Biotech Updates

Bacteria Linked to Mystery Spud Disease

October 16, 2009

The culprit behind the mystery disease that struck potato fields in western United States has been identified by researchers at the U.S.Department of Agriculture's Agriculture Research Service (ARS). The researchers found genetic evidence suggesting that a new species of Candidatus Liberibacter bacterium causes the disease. The disease was dubbed Zebra chip (ZC) because afflicted tubers form dark, unsightly stripes when they're cut and fried to make chips or fries. ZC was first reported in Mexican potato fields in 1994 and in U.S. spuds in 2000.

Potato growers had been spraying their crops with insecticides to prevent psyllids (Bactericera cockerelli) from transmitting ZC. But they didn't know what actually caused the disease, only that it correlated to psyllid feeding. Now, with researchers building their case against the new C. Liberibacter species, growers have more information to go on.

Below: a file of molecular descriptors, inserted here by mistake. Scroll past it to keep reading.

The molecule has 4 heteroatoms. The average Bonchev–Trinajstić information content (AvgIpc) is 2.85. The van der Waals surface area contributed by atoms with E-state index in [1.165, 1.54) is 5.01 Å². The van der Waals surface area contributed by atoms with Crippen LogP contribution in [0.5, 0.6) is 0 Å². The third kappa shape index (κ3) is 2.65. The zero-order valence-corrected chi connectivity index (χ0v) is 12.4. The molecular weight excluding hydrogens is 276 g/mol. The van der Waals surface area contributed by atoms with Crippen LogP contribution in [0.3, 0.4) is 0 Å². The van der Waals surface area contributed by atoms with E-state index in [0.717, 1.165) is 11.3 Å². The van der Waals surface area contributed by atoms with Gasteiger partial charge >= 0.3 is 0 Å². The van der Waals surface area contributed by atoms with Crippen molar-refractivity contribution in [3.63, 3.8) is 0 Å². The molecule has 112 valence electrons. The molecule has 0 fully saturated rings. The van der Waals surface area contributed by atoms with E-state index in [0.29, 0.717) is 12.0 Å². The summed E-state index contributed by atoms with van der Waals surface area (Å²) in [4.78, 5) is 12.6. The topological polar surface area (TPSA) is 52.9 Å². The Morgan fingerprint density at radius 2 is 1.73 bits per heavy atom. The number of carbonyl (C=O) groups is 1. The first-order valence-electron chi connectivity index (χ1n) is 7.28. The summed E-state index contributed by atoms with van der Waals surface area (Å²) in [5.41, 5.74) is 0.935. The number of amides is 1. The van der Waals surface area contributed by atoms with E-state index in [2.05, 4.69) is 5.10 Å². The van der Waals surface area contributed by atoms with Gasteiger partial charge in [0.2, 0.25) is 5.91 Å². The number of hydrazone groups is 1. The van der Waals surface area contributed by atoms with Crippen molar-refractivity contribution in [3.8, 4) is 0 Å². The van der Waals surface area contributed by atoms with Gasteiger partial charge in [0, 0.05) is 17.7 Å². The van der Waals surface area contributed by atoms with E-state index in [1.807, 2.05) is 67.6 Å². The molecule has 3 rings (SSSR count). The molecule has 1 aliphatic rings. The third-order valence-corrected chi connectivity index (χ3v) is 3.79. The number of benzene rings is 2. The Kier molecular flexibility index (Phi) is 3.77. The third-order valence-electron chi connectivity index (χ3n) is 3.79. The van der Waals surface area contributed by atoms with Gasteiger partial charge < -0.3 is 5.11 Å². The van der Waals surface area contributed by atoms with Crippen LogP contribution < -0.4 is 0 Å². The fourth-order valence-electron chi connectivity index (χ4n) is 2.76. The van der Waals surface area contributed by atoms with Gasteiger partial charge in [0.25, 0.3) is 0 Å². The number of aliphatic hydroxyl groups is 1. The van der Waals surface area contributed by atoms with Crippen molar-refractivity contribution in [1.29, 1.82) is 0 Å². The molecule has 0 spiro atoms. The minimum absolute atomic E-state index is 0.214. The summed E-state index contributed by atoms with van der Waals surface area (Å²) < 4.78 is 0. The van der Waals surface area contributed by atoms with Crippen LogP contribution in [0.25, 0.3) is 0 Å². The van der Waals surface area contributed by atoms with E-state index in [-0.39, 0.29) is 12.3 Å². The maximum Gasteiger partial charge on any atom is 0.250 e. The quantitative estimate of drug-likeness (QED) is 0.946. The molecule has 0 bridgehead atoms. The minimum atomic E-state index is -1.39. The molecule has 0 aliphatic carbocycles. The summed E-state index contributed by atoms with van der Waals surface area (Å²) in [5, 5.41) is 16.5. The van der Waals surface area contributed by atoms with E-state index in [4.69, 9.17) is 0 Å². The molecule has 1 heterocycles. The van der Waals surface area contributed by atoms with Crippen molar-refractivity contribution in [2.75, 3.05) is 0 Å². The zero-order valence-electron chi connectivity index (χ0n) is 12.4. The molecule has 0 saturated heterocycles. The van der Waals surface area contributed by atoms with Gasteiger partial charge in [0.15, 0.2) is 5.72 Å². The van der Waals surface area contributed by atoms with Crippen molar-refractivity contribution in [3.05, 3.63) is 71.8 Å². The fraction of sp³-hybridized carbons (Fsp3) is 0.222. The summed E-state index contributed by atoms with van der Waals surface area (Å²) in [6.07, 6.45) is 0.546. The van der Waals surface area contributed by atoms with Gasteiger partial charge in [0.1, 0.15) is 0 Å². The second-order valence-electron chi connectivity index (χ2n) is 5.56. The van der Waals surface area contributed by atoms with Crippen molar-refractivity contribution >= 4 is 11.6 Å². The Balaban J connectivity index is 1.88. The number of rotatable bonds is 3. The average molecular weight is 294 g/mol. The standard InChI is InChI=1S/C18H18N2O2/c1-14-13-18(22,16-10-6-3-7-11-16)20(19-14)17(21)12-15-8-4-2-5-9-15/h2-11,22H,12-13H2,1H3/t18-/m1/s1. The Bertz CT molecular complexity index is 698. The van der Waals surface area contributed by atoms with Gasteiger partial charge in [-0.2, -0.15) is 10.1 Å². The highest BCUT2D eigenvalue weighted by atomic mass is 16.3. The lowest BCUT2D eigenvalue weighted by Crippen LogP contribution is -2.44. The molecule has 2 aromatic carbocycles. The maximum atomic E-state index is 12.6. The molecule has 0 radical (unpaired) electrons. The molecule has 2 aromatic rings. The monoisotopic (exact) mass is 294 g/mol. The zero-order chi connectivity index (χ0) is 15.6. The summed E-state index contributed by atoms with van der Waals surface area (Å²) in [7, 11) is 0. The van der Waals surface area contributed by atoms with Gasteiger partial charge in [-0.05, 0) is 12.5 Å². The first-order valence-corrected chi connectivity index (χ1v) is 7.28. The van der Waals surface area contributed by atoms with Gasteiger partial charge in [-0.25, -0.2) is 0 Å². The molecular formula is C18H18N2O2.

The scientists are conducting further research to better understand the psyllid-Candidatus connection. It is an enigma why some psyllid populations transmit ZC and others don't. The researchers are also studying how altered planting dates may affect the severity of ZC.

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